Thread: Tire Problem
View Single Post
Old 07-31-08, 06:43 AM
Senior Member
gregw's Avatar
Join Date: Sep 2003
Posts: 988
Mentioned: 0 Post(s)
Tagged: 0 Thread(s)
Quoted: 0 Post(s)
Likes: 0
Liked 0 Times in 0 Posts
If that tire at 60 lbs looks half flat, then it's not a tire rated / designed for loaded touring. I would replace it. How much weight do you have up-front? Probably the front will be fine unless you have heavy front panniers as well.

On loaded touring bike, I like the rear tire in the high end of the recommended range and the front at the low end of the range. When un-loaded, they are both on the low end, nicer ride.

There have been several good articles written about tire pressure and rolling resistance, here is one from Sheldon Brown.

"Rolling Resistance
"Rolling resistance" is the mechanical friction generated as the tire rolls. As a segment of the tire tread rolls into contact with the road, it deforms from its normal curved shape into a flat shape against the road, then back to the curve as the tire rolls onward. The deformation of the rubber in this process is what causes the friction.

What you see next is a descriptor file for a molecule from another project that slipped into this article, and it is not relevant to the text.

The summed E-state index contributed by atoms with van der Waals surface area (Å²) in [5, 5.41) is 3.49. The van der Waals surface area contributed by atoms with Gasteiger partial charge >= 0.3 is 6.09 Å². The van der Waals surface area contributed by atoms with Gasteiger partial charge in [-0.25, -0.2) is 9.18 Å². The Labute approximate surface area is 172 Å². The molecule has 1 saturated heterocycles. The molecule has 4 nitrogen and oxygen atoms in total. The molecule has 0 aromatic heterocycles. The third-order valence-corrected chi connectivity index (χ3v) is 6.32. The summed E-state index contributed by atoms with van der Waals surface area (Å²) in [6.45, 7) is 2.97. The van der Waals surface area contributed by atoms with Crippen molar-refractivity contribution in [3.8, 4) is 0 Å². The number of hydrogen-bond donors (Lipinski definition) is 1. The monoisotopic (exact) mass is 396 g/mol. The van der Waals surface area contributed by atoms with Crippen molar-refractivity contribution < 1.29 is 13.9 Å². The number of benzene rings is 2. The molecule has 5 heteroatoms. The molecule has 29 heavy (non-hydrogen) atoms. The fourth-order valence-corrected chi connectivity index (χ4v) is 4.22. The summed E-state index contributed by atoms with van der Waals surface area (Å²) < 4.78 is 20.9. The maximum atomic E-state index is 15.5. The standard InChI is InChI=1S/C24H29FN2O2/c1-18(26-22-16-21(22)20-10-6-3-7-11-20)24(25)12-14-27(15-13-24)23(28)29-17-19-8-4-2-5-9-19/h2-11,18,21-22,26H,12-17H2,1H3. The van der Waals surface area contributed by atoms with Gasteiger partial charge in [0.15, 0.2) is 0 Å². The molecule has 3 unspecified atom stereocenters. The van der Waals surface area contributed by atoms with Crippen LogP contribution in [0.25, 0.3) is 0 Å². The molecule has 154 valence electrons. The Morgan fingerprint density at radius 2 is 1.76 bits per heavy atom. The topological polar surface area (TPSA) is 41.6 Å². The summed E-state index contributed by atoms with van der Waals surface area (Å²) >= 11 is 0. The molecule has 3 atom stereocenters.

There are two ways to reduce this friction, each subject to trade-offs:

The thinner and softer the rubber/fabric of the tire are, the more flexible they become.
The trade-off with this is that the thinner the tire gets, the more fragile it is, and the sooner it will wear out.

The higher the air pressure, the less the tire will deflect.
The trade-off with this is that if you pump the tire up too hard, you lose the benefits of pneumatic tires: the ride becomes excessively harsh, and traction will be reduced. In addition, extremely high pressures require a stronger (heavier) fabric and stronger (heavier) rim flanges.

Rolling resistance does decrease theoretically with any increase in pressure, but with modern, high-quality tires the rolling resistance at correct inflation pressure is already so low that the infinitesimal reductions gained are more than outweighed by the trade-offs."
gregw is offline